Healthy Eating: A Secret to Longevity
By Ore Taiwo Makinde. Image credit: freepik.
Growing old is inevitable. We all yearn to live long and celebrate certain milestones which have become a societal norm. We pray to be kept from being part of the alarming and ever-rising statistics of sudden death from violence and disease.
Comparing the life expectancy of two countries
Recently, I watched a documentary on “Longevity in Japan” where over two million of their population is over 90 years of age and the average life expectancy is 84.2 years. Japan has the largest ageing population with an elderly population of over 27% in a population of approximately 126 million people.
Let’s come home to Nigeria. United Nations data indicate that 3.1% of Nigeria’s 204 million people are elderly. According to data from the World Health Organization (WHO), life expectancy for Nigeria in 2019 was 54.49 years, a 0.58% increase from 2018. Even poverty -stricken and war-ravaged countries are reported to have higher life expectancy rates. Contributing factors to the low life expectancy in Nigeria include the high maternal mortality rates, inadequate health facilities and medical professionals for a teeming population. I cannot but mention the tragic loss of human lives from heightened violence and mindless killings.
Nonetheless, every now and then, we come across certain people whose looks belie their age. Recently, someone pointed out to me a past President of the Federal Republic of Nigeria. He turned 83 this year but he is still very agile and doesn’t quite look his age. Another notable personality is the RCCG General Overseer whose look belies his age. I also meet unrenown personalities day after day with similar characteristics whereas many others who look far older than their age.
Is there a reason for this contrast or it is just in the genes? Have you ever thought that health and longevity had anything to do with wealth? If so, why do the wealthy and even those with access to foreign health resources suddenly slump in the prime of life?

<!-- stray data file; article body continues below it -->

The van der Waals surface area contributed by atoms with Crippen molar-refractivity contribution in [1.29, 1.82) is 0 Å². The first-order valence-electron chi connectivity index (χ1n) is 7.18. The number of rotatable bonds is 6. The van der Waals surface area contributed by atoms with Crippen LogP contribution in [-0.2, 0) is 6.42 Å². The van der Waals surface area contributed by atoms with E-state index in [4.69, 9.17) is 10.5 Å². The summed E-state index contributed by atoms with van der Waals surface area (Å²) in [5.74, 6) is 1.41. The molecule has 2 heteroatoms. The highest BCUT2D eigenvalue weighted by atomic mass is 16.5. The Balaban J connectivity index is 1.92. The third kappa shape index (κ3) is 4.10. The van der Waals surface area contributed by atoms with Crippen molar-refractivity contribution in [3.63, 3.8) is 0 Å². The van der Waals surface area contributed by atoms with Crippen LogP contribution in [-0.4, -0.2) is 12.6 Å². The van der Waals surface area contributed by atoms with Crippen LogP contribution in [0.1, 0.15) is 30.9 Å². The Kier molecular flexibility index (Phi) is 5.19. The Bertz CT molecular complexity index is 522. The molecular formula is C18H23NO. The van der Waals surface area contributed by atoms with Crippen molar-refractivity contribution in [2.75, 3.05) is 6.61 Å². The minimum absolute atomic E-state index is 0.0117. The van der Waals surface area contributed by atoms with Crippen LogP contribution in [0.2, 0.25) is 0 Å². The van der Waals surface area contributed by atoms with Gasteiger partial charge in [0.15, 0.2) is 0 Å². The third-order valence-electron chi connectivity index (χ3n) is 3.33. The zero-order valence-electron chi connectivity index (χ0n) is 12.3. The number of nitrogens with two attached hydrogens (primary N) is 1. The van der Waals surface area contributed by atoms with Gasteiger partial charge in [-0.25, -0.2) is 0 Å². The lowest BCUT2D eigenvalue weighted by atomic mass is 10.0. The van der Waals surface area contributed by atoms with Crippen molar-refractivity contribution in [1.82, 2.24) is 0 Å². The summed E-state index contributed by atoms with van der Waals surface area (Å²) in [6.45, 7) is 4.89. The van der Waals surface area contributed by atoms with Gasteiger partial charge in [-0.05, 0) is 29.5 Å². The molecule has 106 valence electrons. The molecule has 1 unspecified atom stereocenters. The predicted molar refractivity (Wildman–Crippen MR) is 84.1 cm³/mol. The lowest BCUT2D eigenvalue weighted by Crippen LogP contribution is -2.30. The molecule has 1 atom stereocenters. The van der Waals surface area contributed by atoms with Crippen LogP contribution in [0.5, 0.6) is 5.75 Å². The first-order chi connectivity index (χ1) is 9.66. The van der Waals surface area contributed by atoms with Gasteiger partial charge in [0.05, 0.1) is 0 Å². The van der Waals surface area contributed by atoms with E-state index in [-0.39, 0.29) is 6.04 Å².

The reason for a high life expectancy rate in Japan
The above answer to this question takes us back to the documentary where the Japanese are reported to have the lowest obesity rate in the world. This is principally as a result of their food choices and lifestyle habits. Their diet was depicted as being predominantly plant-based consisting seasonal fruits and vegetables with less of processed foods.
They love fish far above meat and consume far more seafood than most countries in the world. Scientific research shows that obesity and increased meat intake especially processed meats like sausage and bacon increase the risk for chronic, non-communicable diseases (NCDs). Examples of NCDs include hypertension, diabetes, high cholesterol, cancers, particularly breast and colon cancers. According to WHO, NCDs account for 63% of all deaths globally with 80% of these deaths occurring in low and middle income countries.
Diets that favour a higher life expectancy and longevity
Can we take a look at our diet today? In case you are wondering what the recommendations are, stay with the following tips:
- Increase your daily portions of fruits and vegetables. Prefer fruit snacks such as cucumber, carrots, egg plants, etc to fattening pastries, biscuits and chocolates.
- Prefer water to other fluids particularly alcohol and calorie-filled drinks.
- Avoid processed and canned food as far as it is possible. They usually contain much more sodium than you need. Reduce salt intake. Reduce frying which increases saturated or what we call ‘bad’ fat.
- Grow your grains and prefer home-cooked meals except on occasion.
- Reduce consumption of red meat and take more of oily fish like mackerel and sardines which contain heart-healthy or ‘good’ fat.
- Include a handful of nuts and seeds in your diet 2-3 times a week. These include almonds, walnuts, peanuts, cashew nuts, flaxseeds, etc.
In conclusion, many factors contribute to longeivity. Diets are a major modifiable factor in aging. It is a matter of choice. What would you choose?
Dr Ore Taiwo Makinde is a Consultant Family Physician and certified Lifestyle Medicine Physician. She is the founder of Lifestyle Champions International.